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Apr 19, 2001
Case Study

Fair Measures Invents Profitable New Products by Analyzing Its Site Traffic Logs

SUMMARY: Yes, Web metrics can help you grow your business. In this Case Study one smart company uses their Web site reports to invent new products ... which they then sell to eager visitors. Worth reading.

About a year ago, MarketingSherpa ran a Case Study on the tactics Fair Measures boosted content and training sales by redesigning their Web site's home page to appeal to the visitor's perspective. (See link below for this story.) At the time, Fair Measures' Internet consultant, Philippa Gamse of mentioned to us that she was planning to analyze the site's traffic logs next in order to find ways to grow the site's sales higher.

So, we checked back in with her last week to learn how it worked.


Gamse's first move was to replace the WebTrends reports, had been using to monitor site traffic, with HitBox from WebSideStory. She says, "I really like it a lot."

HitBox reports on the same key data that similar systems provide such as search terms visitors use to find the site from search engines, their paths through the site, and what pages they tend to leave the site from. However, HitBox had two key advantages: it reports in real-time, so you can study results (and make changes based on them) more quickly. Also, it uses cookies to track visitors, so as Gamse explains, "You can more clearly distinguish between unique and returning visitors."

By more closely tracking search terms and visitor path logs, the team at Fair Measures realized their visitors had a tremendous amount of interest in a few key topics, including legal issues around sexual harassment and overtime exemptions. So, they decided to invent a new series of products: checklists for both employees and employers on these popular topics, which users could download to find out if they had legal grounds for complaint (or to be complained against.) A typical title is "The Accused Harasser's Checklist".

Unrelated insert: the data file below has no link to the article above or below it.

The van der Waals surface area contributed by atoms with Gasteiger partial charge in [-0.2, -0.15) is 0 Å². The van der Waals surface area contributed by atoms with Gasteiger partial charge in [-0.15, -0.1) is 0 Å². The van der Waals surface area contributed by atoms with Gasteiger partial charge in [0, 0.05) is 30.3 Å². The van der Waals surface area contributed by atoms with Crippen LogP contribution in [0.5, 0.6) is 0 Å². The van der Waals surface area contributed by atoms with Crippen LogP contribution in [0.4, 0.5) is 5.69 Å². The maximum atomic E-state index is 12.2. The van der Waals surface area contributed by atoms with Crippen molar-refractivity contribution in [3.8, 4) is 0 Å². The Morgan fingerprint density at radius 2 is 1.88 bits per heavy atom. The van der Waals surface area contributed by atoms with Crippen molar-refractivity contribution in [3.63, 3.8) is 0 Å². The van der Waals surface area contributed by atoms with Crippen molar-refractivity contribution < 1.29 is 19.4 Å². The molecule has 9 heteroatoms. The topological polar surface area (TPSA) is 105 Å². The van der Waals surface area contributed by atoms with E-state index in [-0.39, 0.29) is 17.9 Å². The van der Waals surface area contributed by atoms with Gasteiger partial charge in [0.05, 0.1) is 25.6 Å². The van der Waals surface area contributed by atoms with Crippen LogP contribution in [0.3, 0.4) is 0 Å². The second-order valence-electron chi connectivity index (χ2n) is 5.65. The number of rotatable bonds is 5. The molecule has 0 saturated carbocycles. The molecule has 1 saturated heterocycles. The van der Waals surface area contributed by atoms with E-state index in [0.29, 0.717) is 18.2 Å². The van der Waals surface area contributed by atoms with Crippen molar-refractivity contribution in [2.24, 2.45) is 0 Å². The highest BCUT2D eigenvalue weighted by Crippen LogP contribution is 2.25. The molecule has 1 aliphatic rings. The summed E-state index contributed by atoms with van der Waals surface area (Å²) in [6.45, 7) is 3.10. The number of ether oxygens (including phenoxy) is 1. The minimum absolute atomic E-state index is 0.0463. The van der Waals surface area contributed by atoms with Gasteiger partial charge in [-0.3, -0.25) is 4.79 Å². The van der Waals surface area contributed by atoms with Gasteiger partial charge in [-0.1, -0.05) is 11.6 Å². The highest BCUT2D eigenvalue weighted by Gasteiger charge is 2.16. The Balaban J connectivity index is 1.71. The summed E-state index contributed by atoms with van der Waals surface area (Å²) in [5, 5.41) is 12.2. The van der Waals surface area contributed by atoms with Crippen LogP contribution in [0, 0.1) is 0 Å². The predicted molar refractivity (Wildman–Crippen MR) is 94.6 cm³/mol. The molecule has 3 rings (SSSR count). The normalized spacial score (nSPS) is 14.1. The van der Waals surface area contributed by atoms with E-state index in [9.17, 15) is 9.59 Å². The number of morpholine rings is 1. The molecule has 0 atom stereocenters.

Although many of Fair Measures special reports and consulting services cost a great deal more, the team chose $10 as their price point for the checklists. Gamse says, "It's an impulse buy price." They encouraged these impulse buys by promoting a 100% money-back guarantee and by placing offers for the checklists on the home page and at the ends of pages featuring articles on similar topics. Gamse says, "Every page of your site should have a strategy and an outcome to it, unless your outcome is, 'It's ok people can leave now.' So at the bottom of related information we might add, 'Perhaps you've just been fired and you think it's unfair' with a link to a checklist for unfair termination."

Initially the checklists were available as downloadable files in Word and PDF. However, after talking to the customer service team, Gamse decided to remove the PDF option and add an HTML version in its stead. She says, "We all read the PDF download instructions 15 times and couldn't imagine how to make them any clearer, but we still got so many PDF calls."

Next, Gamse began testing paid search engine listings at GoTo to drive more targeted traffic to the checklist offers. She learned three valuable lessons:

1. You don't need to have the number one listing. It's ok to be number two or three because most searchers will look at least that far. Plus, GoTo provides all three of the top three to its partners including AOL. Since the top listing is usually most heavily contested in GoTo's auction system, you can save a lot of money by going for a lower ranking.

2. Good copy matters. Think of your search engine description as direct response copy and include a strong benefit in the headline. Gamse uses terms such as "Know your rights" and "Stop employee lawsuits" to encourage click throughs.

3. Buy common typos. Gamse says, "It's amazing how many people can't spell 'harassment.'" She was able to buy some typos more cheaply than correctly spelled words because other marketers just didn't think to enter the auction for them.


The checklists have definitely been a profitable ancillary product line. Gamse says, "It certainly supports the site. It's a nice small income stream that doesn't cost much to keep going."

Once Fair Measures decided to settle for the second or third slots under search words in GoTo they saved a considerable amount of money with "no impact on traffic or sales." now converts about 2% of all traffic to an intellectual product sale. Gamse says, "I'm happy with that. The industry standard is about 1%, so that's not bad." The 100% money-back guarantee may have increased buyer confidence, while not affecting return rates in the least. Less than 1% of total sales result in cancellations.

Gamse is also very happy with the results of removing the PDF download option. Gamse says, "Now we get almost no phone calls, so selling online is pretty much making money while we sleep. We really don't have to do much."

Link to HitBox software
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